Raymond Gervais (born in Montreal, Quebec, 1946) Raymond Gervais’ practice encompasses installation, performance, writing and conceptual art. His works range from meditations on time to explorations of language and aural experiences. Often taking music and sound recording as a starting point, he has moved from creating work that includes sonar elements toward pieces that increasingly rely on silence. A cast of historical characters figure regularly in Gervais’ work. Here, he unites two long-standing muses, Claude Debussy (1862–1918) and Samuel Beckett (1906–1989), placing the composer and writer in a score-like dialogue. Gervais stages them both at the end of their creative processes as they contemplate the completion of an artistic act.

Angela Grauerholz (born in Hamburg, West Germany, 1952) Angela Grauerholz explores the medium of photography vis-à-vis time and memory and its relation to the archive and collections, to representation and to the collective imagination. Whether dreamlike black-and-white prints, cinematic colour compositions or stand-alone iconic images, her works arrive at meaning through their form, presentation and context. Rose et Bleu captures an awkward and unassuming moment in an extraordinary space, challenging the genre of portraiture and the way we read and appreciate a photograph based on cultural norms or conventions. The works in the Privations series are also portraits and monumentalize physical evidence of loss. These charred remnants of books symbolize the act of being deprived of one’s history, knowledge or identity, in both a personal and cultural sense.

Jayce Salloum (born inKelowna, British Columbia, 1958) A large part of Jayce Salloum’s nomadic practice has focused on representations of Lebanon and the Middle East. Straddling the lines between the personal, quotidian, local and transnational, his work often manifests as an archive of his journeys that documents and questions the contemporary history of these areas.  the heart that has no love/pain/generosity is not a heart (fragments)   arose from Salloum’s journey to Bamiyan, Afghanistan, in April 2008 with Afghan-Hazara artist Khadim Ali. Their goal was to observe the conditions and contradictions of the region and the situation of the Hazara people – a persecuted Shi’a Muslim minority in a country that is predominantly Sunni. Arranged thematically, this installation is composed of elements from their larger work and records the reality of life during the recent conflicts. It attempts to capture, comprehend and reconcile both the beauty and trauma of the area, evoking the mood in Afghanistan beyond the frontline of war.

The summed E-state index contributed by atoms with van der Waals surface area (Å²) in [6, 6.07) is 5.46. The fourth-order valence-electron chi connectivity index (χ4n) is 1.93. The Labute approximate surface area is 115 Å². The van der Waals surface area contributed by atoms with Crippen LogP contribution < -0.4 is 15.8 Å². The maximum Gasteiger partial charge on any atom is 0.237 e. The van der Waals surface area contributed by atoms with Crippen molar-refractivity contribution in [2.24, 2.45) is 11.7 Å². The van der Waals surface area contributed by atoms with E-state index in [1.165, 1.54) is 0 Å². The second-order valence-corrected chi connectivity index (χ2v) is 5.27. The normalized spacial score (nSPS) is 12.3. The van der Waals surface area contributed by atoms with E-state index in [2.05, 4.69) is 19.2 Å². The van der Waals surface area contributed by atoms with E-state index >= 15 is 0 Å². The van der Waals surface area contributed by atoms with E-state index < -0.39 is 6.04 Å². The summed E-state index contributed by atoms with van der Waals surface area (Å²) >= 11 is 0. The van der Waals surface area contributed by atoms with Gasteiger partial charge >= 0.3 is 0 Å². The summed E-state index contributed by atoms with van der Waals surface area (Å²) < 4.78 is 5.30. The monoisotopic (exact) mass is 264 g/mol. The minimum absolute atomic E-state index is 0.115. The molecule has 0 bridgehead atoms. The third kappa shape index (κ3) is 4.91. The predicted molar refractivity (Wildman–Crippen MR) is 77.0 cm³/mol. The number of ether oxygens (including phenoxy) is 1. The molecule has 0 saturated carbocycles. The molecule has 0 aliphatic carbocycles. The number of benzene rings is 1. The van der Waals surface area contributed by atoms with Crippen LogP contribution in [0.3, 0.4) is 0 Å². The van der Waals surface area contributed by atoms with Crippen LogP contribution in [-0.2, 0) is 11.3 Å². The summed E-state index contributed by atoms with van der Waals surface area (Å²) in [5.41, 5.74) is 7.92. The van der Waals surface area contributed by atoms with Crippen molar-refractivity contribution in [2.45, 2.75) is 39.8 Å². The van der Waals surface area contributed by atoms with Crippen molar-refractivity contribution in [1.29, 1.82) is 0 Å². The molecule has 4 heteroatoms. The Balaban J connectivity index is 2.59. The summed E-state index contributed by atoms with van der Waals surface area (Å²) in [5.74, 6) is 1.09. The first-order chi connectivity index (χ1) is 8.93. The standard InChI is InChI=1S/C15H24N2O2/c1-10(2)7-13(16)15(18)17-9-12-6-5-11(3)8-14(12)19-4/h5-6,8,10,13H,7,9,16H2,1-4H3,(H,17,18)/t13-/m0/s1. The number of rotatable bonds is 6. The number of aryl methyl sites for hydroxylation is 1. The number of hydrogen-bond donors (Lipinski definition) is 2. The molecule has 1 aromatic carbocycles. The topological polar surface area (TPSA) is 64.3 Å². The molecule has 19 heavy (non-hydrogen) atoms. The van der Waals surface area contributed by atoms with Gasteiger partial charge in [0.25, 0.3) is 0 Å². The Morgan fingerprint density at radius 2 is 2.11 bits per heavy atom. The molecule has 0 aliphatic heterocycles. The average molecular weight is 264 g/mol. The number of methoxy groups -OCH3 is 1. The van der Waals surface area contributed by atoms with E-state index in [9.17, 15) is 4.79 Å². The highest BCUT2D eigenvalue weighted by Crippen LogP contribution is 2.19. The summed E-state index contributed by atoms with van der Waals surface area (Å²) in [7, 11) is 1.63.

Brydon E. Smith (born in Hamilton, Ontario, 1938) In his curatorial roles at the Art Gallery of Ontario and National Gallery of Canada, Brydon E. Smith was instrumental in introducing the work of prominent and radical artists to a Canadian audience. Joining the National Gallery in 1967 as Curator of Contemporary and Modern Art, he went on to curate groundbreaking exhibitions and acquired nearly a hundred works for the national collection by artists such as Donald Judd, Jackson Pollock, Agnes Martin, Piet Mondrian, Mark Rothko and, most controversially, Barnett Newman. As Chief Curator and Deputy Director (1979–94), Smith played a key role in the planning and realization of the National Gallery’s permanent home on Sussex Drive and directed the reinstallation of the national collection. He retired in 1999 as the Gallery’s Curator of Modern Art.